How do we understand
Galilean principle of relativity mathematically?

Ans: Make use of the
Galilean transformation.

Well, that’s the simplest
answer. The problem of the Galilean relativity is, connecting the two inertial
frames of reference so that the

*mechanical law of physics*is the same in both the frame concerned.
So,
how do we do it? Here’s one of the following ways,

Fig. 1: Reference frame $S$
and ${S}'$

Suppose there are two
reference frames (systems) designated by $S$ and ${S}'$ such that the co-ordinate
axes are parallel (as in figure). In S, we have the co-ordinates $(x,y,z,t)$ and
in ${S}'$ we have the co-ordinates $({x}', {y}',{z}',{t}')$. ${S}'$ is moving with respect to $S$ with
velocity $v$ (as measured in $S$) in the $x$ direction. The clocks in both systems were synchronised at
time $t=0$ and they run at the same rate.

One can clearly see
that the position of the ${S}'$ frame as seen from the $S$ changes as the time passes and
vice-versa. But how do we transform the coordinate of the ${S}'$ frame so that
the mechanical laws of physics seems exactly as same a that observed in the $S$
frame of reference.

It is found that the following simple
transformation does the job.

${x}'=x-vt$

${y}'=y$

${z}'=z$

${t}'=t$

And, these set of equations
is called the

*Galilean Transformation*.
It is important to note
here that, we have assumed that the
two clocks are set to agree with each other, and that the origin of the two
frames are at the same point when ${t}'=t=0$. Using this relation, we can then translate the observations of the observer in

*inertial frame*$S$ to that of the observer in*inertial frame*${S}'$, and vice versa.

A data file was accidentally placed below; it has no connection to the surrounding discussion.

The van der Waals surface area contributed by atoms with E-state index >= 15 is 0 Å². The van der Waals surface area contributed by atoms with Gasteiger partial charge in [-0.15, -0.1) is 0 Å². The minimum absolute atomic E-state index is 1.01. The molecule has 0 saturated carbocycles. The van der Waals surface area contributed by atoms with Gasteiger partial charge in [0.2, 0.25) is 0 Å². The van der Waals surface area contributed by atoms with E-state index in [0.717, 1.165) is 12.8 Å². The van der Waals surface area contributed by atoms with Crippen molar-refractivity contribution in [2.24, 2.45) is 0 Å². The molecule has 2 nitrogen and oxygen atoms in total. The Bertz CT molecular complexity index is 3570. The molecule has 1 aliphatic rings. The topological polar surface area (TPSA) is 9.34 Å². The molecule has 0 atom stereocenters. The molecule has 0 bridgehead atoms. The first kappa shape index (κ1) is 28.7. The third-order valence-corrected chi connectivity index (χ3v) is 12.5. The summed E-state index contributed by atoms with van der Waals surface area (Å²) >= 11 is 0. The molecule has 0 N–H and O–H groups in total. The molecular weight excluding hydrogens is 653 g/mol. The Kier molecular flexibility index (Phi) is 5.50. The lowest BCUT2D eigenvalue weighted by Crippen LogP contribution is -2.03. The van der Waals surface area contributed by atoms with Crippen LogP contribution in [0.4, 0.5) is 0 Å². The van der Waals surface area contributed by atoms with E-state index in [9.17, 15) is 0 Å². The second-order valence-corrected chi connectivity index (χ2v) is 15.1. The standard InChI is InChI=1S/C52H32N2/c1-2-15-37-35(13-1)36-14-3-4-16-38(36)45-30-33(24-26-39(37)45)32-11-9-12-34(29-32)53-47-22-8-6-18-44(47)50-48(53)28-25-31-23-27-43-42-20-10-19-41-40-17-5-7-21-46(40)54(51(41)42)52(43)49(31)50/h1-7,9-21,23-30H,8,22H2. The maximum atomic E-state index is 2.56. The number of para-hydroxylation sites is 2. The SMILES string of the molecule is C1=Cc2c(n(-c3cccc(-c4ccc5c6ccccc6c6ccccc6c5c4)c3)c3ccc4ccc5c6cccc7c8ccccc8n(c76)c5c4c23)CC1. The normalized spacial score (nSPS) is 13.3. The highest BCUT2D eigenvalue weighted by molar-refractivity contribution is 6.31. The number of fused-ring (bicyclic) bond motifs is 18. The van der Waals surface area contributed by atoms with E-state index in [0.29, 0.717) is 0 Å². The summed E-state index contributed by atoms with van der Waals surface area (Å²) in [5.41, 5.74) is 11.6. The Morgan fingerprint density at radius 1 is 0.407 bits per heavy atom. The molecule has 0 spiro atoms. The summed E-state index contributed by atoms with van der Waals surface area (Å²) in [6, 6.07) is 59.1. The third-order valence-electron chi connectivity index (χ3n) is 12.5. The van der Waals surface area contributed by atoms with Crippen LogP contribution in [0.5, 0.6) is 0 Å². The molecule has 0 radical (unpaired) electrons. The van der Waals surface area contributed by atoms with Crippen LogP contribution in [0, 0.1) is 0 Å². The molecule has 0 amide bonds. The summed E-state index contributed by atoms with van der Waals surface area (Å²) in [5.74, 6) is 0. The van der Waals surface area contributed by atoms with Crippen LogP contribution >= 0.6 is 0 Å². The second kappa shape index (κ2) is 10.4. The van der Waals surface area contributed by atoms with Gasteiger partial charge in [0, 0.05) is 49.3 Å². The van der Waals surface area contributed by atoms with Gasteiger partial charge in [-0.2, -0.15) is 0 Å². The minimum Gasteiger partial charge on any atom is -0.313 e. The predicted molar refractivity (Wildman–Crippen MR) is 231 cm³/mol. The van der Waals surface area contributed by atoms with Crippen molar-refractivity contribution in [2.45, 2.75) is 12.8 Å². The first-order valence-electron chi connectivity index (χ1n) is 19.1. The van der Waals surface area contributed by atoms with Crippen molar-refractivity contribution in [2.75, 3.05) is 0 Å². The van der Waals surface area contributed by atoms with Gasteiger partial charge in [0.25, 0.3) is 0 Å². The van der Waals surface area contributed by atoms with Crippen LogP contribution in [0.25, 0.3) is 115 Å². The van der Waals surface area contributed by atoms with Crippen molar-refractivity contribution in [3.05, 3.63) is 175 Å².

Does this really work? I mean do these transformation really preserve the invariance of laws of physics?

You can try out the
following sequence of logic to decide for yourself.

“Consider two inertial frames $S$ and ${S}'$.
A physical event in $S$ will have position coordinates $r=(x,y,z)$ and time $t$; similarly
for ${S}'$. By using the

*universal time*concept, one can synchronize the clock in the two frames and assume $t={t}'$. Suppose ${S}'$ is in relative uniform motion to $S$ with velocity $v$. Consider a point object whose position is given by $r=r(t)$ in $S$. We see that
$r^{‘}(t)=r(t)-vt$.

The velocity of the particle is given by the
time derivative of the position:

Another differentiation gives the acceleration in the two frames:

It is this simple but crucial result that
implies Galilean relativity. Assuming that mass is invariant in all inertial
frames, the above equation shows Newton's laws of mechanics, if valid in one
frame, must hold for all frames. But it is assumed to hold in absolute space,
therefore Galilean relativity holds." wiki

To conclude, Galilean relativity as in words of the Galilean transformation can be fancifully restated as:

*"The laws of physics must be invariant under the Galilei transformation."*

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